A three way power divider may be used with three 120 degree corner reflector antennas mounted equidistant around a ship mast. Most corner reflector type antennas have a fairly good vertical pattern and cover areas close-by the ship as well as the gain to reach out to the horizontal. In some cases, patch type antennas with 90 degree half-power beam width work well in trios. Depending upon the gain required, lower-gain yagi antennas sometimes work well in this application.

Example 2: Shadow Fill-in with Two Antennas

Often a single omni antenna will work well other than in a relatively small "shadow" area. For example, mounting a vertical omni on the side of a mast may cause a shadow on the opposite side of the mast. This shadow effect may sometimes be cancelled by mounting the antenna exactly a ½ wavelength away on a stand-off bracket. In other cases, the mast is so wide and electrically conductive that an additional antenna should be used along with a two port power divider. By carefully mounting the antennas and analyzing their radiation patterns, one can manipulate the coverage pattern to advantage. It may be that mounting both antennas on a standoff bracket on the same side of the bast works well, in other cases, placing them on opposite sides of the mast is preferred.

Experience has shown that other structures can cause a radiation shadow, especially at 2.4Ghz and higher frequencies. We have observed installations where handrail and weather protection steel on walkways blocks the signal in certain directions. In these cases, a small 3 element yagi may be used for "fill-in" in that direction by mounting it slightly higher or lower than the main antenna.

Example 3: Radiation Angle Fill-in

In some cases, a high gain omni antenna is required to obtain the desired distance coverage. This "flattened donut" radiation pattern leaves a weak coverage area "under" the pattern closer to the antenna. We've seen this on installations in which the system works well from 5 to 20 miles, but between 1 and 5 miles, coverage is non-existent. In some cases, we've solved this problem by mounting a second vertical antenna (having lower gain… say 3 to 6 dB) near the main antenna, but upside down. By analyzing at the vertical radiation pattern, we found an antenna with a pattern that worked well for this application. Simply mount both antennas on the same mast stand-off bracket, with one upside down from the other. Remember to weatherproof the upside-down one quite well, as it's not designed for that mounting arrangement.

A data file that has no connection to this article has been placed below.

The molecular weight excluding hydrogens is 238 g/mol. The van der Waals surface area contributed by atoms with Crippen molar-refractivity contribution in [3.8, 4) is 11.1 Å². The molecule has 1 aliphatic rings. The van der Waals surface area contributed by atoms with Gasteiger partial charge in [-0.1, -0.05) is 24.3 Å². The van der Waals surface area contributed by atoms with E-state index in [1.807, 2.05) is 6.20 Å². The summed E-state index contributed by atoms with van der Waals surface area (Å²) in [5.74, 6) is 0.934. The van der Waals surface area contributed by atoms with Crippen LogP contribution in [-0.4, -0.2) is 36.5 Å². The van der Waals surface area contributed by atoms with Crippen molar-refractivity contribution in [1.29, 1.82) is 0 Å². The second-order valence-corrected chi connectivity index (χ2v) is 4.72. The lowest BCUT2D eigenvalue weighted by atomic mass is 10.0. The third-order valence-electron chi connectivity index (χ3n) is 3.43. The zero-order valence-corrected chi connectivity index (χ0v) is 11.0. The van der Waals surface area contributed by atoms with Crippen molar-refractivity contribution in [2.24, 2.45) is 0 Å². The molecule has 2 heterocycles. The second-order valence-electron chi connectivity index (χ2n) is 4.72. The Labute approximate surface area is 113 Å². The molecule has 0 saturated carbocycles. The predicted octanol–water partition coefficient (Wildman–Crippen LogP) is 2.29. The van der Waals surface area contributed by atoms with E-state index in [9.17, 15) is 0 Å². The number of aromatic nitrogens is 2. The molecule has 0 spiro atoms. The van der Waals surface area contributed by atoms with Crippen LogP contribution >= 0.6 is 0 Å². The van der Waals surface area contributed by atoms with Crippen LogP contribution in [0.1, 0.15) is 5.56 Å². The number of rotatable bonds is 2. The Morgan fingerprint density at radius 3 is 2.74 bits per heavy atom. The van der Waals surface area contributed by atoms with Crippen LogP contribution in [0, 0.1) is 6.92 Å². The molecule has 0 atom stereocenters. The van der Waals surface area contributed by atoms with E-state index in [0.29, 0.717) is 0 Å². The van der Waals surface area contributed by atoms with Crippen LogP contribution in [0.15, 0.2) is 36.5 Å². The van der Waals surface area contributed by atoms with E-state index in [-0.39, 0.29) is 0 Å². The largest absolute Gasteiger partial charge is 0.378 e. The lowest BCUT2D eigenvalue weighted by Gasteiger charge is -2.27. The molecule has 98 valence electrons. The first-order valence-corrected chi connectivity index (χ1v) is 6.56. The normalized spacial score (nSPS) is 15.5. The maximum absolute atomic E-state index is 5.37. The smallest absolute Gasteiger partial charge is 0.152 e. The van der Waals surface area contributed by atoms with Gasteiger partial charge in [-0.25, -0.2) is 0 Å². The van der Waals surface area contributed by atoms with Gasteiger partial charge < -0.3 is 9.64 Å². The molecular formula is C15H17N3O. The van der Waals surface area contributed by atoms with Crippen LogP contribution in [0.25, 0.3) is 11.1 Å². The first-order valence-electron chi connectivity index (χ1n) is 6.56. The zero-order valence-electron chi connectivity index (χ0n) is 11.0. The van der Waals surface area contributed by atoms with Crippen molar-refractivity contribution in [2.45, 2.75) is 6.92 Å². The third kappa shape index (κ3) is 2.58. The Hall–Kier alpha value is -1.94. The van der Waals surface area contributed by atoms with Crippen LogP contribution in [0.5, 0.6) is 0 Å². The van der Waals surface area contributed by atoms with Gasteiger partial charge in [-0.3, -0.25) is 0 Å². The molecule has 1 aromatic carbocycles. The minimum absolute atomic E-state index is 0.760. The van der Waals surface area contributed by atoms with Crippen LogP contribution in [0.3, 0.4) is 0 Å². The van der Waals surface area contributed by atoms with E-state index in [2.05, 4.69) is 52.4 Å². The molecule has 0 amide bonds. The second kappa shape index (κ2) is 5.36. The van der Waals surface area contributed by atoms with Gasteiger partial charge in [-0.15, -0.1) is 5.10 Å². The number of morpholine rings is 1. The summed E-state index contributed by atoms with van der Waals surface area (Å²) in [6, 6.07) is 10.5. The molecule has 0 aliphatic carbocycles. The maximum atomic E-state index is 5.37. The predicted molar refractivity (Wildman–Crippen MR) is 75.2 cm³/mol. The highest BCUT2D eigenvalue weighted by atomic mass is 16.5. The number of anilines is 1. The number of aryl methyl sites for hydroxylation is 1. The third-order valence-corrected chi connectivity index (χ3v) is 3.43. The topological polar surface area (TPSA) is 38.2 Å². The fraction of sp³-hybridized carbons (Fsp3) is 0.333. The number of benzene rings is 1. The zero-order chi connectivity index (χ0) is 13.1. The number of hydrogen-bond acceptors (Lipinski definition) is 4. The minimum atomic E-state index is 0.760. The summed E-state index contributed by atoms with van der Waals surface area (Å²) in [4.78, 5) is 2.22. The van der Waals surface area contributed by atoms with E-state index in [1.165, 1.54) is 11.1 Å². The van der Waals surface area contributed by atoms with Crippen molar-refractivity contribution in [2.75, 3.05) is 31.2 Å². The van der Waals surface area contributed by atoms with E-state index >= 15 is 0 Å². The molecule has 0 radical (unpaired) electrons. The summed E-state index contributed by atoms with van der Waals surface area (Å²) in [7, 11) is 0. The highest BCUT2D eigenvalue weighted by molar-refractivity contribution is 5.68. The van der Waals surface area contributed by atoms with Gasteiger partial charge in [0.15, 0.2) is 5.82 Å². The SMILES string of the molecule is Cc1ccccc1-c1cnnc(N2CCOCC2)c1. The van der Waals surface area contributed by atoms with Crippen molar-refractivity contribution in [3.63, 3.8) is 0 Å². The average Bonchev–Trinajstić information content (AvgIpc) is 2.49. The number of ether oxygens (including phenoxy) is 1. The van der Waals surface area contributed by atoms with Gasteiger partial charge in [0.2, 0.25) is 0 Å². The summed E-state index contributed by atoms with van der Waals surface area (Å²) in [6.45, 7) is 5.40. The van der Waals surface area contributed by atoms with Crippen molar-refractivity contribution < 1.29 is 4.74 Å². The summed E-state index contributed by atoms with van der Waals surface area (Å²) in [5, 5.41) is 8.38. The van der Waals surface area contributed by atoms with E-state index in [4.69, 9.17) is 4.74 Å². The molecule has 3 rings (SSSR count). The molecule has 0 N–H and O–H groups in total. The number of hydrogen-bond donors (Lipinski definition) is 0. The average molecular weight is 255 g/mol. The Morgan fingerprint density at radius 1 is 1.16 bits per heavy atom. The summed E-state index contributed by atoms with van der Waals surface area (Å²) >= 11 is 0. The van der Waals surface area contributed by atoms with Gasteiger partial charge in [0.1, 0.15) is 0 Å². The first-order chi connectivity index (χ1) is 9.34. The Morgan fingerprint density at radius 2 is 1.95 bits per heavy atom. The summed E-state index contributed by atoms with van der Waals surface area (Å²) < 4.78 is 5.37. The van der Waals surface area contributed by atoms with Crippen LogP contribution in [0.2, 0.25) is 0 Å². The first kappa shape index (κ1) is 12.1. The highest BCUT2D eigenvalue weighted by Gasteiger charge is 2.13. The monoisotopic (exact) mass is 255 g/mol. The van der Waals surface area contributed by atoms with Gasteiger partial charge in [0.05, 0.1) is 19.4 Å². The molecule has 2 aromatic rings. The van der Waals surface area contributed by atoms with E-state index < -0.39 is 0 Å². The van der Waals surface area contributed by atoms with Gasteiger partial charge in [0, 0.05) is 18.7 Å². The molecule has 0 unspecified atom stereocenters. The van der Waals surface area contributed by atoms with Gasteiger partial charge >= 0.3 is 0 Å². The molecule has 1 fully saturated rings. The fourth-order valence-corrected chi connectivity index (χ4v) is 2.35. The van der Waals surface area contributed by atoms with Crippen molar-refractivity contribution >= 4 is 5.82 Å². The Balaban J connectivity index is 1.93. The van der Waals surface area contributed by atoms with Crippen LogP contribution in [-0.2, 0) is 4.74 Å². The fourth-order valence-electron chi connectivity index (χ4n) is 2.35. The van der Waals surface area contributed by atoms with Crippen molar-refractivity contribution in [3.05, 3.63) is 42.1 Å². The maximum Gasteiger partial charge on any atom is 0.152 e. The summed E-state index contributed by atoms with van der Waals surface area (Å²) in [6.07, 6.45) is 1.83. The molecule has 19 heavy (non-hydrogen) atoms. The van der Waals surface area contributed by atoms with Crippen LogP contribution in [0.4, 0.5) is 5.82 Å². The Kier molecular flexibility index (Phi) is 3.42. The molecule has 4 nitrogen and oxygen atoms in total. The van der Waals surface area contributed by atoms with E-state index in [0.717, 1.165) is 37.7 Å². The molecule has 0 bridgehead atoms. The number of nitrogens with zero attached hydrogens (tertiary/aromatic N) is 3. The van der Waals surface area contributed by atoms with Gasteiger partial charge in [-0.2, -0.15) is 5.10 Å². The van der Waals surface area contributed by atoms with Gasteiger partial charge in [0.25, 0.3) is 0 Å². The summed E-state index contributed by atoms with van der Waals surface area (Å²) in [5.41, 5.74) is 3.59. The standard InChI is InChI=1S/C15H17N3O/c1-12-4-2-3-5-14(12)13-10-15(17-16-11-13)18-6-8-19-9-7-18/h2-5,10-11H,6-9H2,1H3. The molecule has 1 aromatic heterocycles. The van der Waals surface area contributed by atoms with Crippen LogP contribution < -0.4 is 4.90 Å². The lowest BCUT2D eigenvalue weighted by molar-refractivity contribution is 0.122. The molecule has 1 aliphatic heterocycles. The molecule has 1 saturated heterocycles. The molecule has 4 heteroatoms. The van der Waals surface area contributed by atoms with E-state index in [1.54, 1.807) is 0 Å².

Example 4: Radiation Angle Problem

Another problem occurred when a customer installed a high-gain omni antenna on a weather buoy. The buoy would swing about 45 degrees from vertical with waves and the wind. The high-gain antenna had only a 30 degree usable vertical beam width. Replacing the antenna with a LOWER gain antenna having a wider vertical beam width solved the problem.

Example 5: Higher Gain Required in All Directions

When higher gain is required than an omni will provide, multiple high-gain yagi antennas may be combined by sectoring the 360 degrees with as many individual yagi antennas as you need.

In actual practice, the most commonly used approach is for a two-way power divider… with one high gain omni vertical and one lower gain vertical placed in a way to fill in the weak areas. Next, the three antenna, segmented 360 degree circle method , followed by the four antenna segmented circle.

In all cases, the engineer must analyze the antenna radiation pattern for the antennas being considered, both in the e-plane and the h-plane. Unfortunately, most designers only look at the E-plane radiation characteristics.

Also, insure that the power output of the system is within government regulations. One should analyze over all system gain, output power, and consider the use of amplifiers carefully. Human RF exposure is now a concern in some cases.

These are common problems. Experienced engineers have been down this road before. It's the unique, "outside the box" analysis and problem solving along with quality products that make the difference between a quality installation and one that is marginal.

For further reading, some of the best, easily understood antenna information is from the Amateur Radio Community. The EasyNEC modeling program, and many handbooks and tutorials available from the ARRL (http://www.arrl.com) are great starting points for detailed antenna analysis. There is an inexpensive antenna design and construction available from there as well as an antenna modeling course.

Another quick reference web site with great antenna modeling information, and pattern analysis is provided by L.E. Cebik, W4RNL at http://www.cebik.com/ .

For more detailed information or a consultation, call our engineers. We sell communications solutions that work.